On a warm summer evening what could be nicer than a stroll around Florence? Whether you like to absorb some culture, like Signore Aleghieri Dante’s statue. in Piazza Santa Croce,
or, find a delicious and authentic meal in the Mercato Centrale.
then you could catch a bus up to Piazzale Michelangelo, join the crowds and watch the sun go down.
If you’re really lucky there might be a gelatto festival taking place!
Now, if I was going to the Piazzale again,I’d walk back down the hill instead of waiting ages for a bus, that then got caught in a traffic jam, but hey, we live and learn.
Unless you’re staying in the Oltrarno, the Piazza Della Repubblica may be on your way back to your hotel, and it’s a lively place for a little nightcap.
If you get lost in any back alleys,
wherever you are the Duomo will always help you to get your bearings.
I’m having another shot at rounded with a photo I took in Florence last month. By Albanian sculptor Helidon Xhixha, this work is named ‘O’ seems to have caused some controversy between the Mayor, Dario Nardella and the local traders.
I’m glad he won,i like the sculpture very much.
Tucked away in a little side street near Piazza di Santa Croce, Florence, we found this little shop full of all things Pinocchio. I vaguely knew that the little character was Italian, but it seems that Geppetto the woodcarver created him in a village near Florence.
Doesn’t the shop have a lovely glow?
At least seven bridges span the River Arno in Florence, here are some of them,
Beginning with the closest, Ponte Vecchio, the only one not bombed in WW2. Next Ponte St Trinita, Ponte alla Carraia – my favourite, and way off in the distance, the most modern, Ponte Amerigo Vespucci.
I’ve chosen this photo for Paula’s Thursday special, pick a word from five. I chose spanning and the photo was taken through a window in the Uffizi.
On our second full day in Florence we decided to do part of a walk in a guide book. We weren’t following it exactly because it didn’t make sense. Okay I’ll confess, the first part was too close to our hotel, so we skipped it. In doing so, we emerged on the river bank further east than the walk, so took a slight diversion. Where’s the fun in exploring a new city without going up some back alleys?
We emerged on Piazza Santa Maria Del Carmine, where the church of the same name had a rather dull exterior, and had a peep inside.
This church of the Carmelite order was built in 1268, but was damaged by fire in 1771 and the interior rebuilt in the Rococo style 11 years later. It was nicer inside than out.
We got our bearings back and headed for the Via Santo Spirito, occasionally getting distracted, wondering what was up there or around that corner.
One of the things we did find from the walk description, was this pretty stone tabernacle from the 14th century. The fresco of the Madonna with Child and the Saints Paolo and Gerolamo) is reputed to be the work of Bicci di Lorenzo. The little figure between the saints is the person who the commissioned the fresco.
A sharp shower sent us rushing for an espresso and a bit of a sit down.
Then we were off again.
Towards Santa Spirito, the heart of this creative, bohemian area.
Oltrarno is the home of many artisan workshops, including the fabulous shop I showed you last week. Surprises and smiles are around every corner.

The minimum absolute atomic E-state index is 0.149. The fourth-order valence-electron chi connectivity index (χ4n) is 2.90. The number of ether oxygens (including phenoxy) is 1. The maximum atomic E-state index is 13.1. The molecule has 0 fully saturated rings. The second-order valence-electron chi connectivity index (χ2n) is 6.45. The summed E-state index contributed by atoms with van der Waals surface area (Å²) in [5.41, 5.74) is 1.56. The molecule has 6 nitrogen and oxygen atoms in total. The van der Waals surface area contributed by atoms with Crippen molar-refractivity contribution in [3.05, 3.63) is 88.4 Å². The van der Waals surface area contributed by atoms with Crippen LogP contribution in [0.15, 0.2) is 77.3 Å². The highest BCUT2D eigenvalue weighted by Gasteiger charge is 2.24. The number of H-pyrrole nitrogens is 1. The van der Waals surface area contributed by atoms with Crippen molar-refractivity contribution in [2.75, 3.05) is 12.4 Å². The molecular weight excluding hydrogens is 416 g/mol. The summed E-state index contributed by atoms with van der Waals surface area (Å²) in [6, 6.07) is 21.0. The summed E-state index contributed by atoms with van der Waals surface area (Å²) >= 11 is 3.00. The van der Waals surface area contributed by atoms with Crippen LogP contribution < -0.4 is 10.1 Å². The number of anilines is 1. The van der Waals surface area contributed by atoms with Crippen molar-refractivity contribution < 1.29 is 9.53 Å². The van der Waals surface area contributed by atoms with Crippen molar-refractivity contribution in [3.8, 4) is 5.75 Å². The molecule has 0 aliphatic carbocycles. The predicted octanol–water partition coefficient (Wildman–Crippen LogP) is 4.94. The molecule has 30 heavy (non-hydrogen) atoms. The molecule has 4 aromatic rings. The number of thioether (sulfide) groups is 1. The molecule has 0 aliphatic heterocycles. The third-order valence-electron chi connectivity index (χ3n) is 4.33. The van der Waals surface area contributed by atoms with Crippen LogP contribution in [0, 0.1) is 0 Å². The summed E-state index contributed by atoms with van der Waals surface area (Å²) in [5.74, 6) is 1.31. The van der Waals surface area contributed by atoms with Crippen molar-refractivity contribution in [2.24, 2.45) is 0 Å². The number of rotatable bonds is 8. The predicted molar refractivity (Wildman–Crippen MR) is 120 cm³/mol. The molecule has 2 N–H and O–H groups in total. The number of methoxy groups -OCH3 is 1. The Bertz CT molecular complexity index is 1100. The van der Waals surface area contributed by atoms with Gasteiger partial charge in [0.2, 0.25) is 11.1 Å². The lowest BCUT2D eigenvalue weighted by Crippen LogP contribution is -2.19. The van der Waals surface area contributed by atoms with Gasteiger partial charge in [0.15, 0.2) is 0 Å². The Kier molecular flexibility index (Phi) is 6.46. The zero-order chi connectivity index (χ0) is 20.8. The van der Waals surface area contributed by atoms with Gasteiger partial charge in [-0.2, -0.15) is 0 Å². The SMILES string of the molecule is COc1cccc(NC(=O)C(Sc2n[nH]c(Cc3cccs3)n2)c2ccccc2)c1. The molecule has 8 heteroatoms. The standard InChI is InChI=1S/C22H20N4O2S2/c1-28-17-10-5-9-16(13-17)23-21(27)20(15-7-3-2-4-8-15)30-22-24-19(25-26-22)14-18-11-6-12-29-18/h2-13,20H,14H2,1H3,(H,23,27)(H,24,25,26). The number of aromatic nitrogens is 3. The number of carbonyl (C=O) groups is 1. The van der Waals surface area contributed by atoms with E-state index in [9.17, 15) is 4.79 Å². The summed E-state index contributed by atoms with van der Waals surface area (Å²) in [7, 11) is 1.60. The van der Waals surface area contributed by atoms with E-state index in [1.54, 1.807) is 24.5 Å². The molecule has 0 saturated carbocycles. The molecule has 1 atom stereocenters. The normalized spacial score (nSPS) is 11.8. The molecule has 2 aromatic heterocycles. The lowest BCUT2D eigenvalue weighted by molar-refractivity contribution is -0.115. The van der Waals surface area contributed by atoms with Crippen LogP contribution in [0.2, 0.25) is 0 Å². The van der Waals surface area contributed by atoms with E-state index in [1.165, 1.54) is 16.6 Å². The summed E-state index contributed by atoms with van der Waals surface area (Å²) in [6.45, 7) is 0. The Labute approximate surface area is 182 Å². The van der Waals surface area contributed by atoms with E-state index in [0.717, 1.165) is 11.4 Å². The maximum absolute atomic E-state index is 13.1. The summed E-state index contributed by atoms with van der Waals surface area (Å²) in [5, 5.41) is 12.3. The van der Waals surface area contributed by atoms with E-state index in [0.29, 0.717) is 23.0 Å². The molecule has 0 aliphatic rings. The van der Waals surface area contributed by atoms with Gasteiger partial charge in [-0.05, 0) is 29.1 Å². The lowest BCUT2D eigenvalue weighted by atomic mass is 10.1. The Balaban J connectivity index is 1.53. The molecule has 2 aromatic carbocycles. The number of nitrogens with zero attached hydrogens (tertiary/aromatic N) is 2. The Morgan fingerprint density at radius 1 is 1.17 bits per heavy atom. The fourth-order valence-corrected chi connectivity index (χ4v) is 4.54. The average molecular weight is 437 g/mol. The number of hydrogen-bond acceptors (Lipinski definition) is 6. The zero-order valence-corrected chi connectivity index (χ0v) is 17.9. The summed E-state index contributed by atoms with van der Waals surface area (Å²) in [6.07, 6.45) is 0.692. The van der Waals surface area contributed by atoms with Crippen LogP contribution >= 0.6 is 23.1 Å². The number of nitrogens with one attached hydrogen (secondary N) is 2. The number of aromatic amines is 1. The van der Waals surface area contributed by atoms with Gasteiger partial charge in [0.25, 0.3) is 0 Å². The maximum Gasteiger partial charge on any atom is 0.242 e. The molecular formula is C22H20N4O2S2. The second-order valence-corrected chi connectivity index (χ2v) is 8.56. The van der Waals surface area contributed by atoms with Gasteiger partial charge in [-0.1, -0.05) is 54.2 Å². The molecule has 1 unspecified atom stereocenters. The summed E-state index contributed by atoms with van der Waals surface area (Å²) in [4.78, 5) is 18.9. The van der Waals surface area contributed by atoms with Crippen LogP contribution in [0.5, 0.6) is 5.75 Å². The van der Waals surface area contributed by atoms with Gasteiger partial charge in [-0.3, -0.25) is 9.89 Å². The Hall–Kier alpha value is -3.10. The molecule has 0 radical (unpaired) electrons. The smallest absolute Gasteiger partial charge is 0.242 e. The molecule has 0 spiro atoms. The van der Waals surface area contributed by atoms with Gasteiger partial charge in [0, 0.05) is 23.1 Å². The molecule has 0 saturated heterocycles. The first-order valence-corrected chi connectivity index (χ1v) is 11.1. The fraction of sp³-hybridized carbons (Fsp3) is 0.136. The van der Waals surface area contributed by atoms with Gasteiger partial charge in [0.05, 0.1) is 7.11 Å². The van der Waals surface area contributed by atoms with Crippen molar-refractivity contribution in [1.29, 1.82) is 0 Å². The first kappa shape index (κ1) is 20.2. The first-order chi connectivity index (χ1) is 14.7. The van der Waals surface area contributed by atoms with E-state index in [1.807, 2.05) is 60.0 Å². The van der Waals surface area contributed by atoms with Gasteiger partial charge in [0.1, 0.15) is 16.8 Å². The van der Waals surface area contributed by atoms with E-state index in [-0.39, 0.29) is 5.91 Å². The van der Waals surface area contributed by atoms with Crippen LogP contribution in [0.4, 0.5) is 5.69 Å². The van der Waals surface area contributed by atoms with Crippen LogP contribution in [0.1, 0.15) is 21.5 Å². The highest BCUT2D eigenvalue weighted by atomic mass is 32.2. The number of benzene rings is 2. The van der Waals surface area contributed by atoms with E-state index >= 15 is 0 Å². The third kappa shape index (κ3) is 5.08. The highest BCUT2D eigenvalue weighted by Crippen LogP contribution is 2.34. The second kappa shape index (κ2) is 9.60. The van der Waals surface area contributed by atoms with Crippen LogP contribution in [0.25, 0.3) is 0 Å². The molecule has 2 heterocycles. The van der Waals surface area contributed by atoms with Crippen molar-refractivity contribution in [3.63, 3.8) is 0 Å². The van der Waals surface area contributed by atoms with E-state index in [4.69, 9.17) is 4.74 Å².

Close to a nursery school, we came across this moving sculpture, in honour of the Armenian genocide.
Let us not forget.
Back to the streets and we were drifting south to what we thought was a secondary entrance to Boboli gardens.
So we turned tail towards the direction of the river, passing elegant gates leading to secluded mansions.
We didn’t fetch up where we expected even then.
Instead we found the Pitti Palace and lunch in a cafe opposite. I made a mistake in that cafe, ordering something with meat. I was quite upset that I’d mixed a word up, but they kindly changed it for what I’d intended to order. That’ll teach me not to think I’m too clever!
We had a gelato and watched the world go by after lunch,
and of course I loved this sculpture.
We ended this walk, which I’m sharing with Jo, who knows it well, at Ponte Vecchio.
I wonder where she’s walking this week.
Wandering through the narrow streets of the Altrarno last week, we came across one of many Florentine paper and book binding shops in the city. My friend makes leather notebooks and Coptic stitch journals and I even help sometimes, and of course I have a passion for stationery, as many of you also do. The shop was fabulous! Chatting to the young woman, we learnt that the shop had been there for more than thirty years, started by her grandfather, but the family tradition went back for around a hundred years. Every surface was piled with pre-stitched signatures of paper, and she was binding legal documents, as they’ve probably been done for century’s. Realising how interested we were, she stopped what she was doing and showed us her marbling process instead.
Layers of colours were poured, splashed, and flicked into a tray with mysterious liquids, we watched, entranced.
We wanted to buy the sheet we watched her making, sadly it wouldn’t be dry for some time.
This is one she made earlier.
Here she is in her beautiful shop, needless to say we bought some nice things from her. If ever you’re in Florence, pay her a visit at Via Sant’Agostino, near the Ponte Santa Trinita, she’s such a charming lady.
This post is for Ben Huberman’s weekly photo challenge, Layered.
railway station in Florence gets its name from the church just around the corner from it, and it’s where I arrived for a week in that lovely city. I took this early evening photo from my room on the fourth floor of the Rosso 23, looking at the Piazza Santa Maria Novella.
I’ll post more in the next few weeks when I’ve caught up a bit!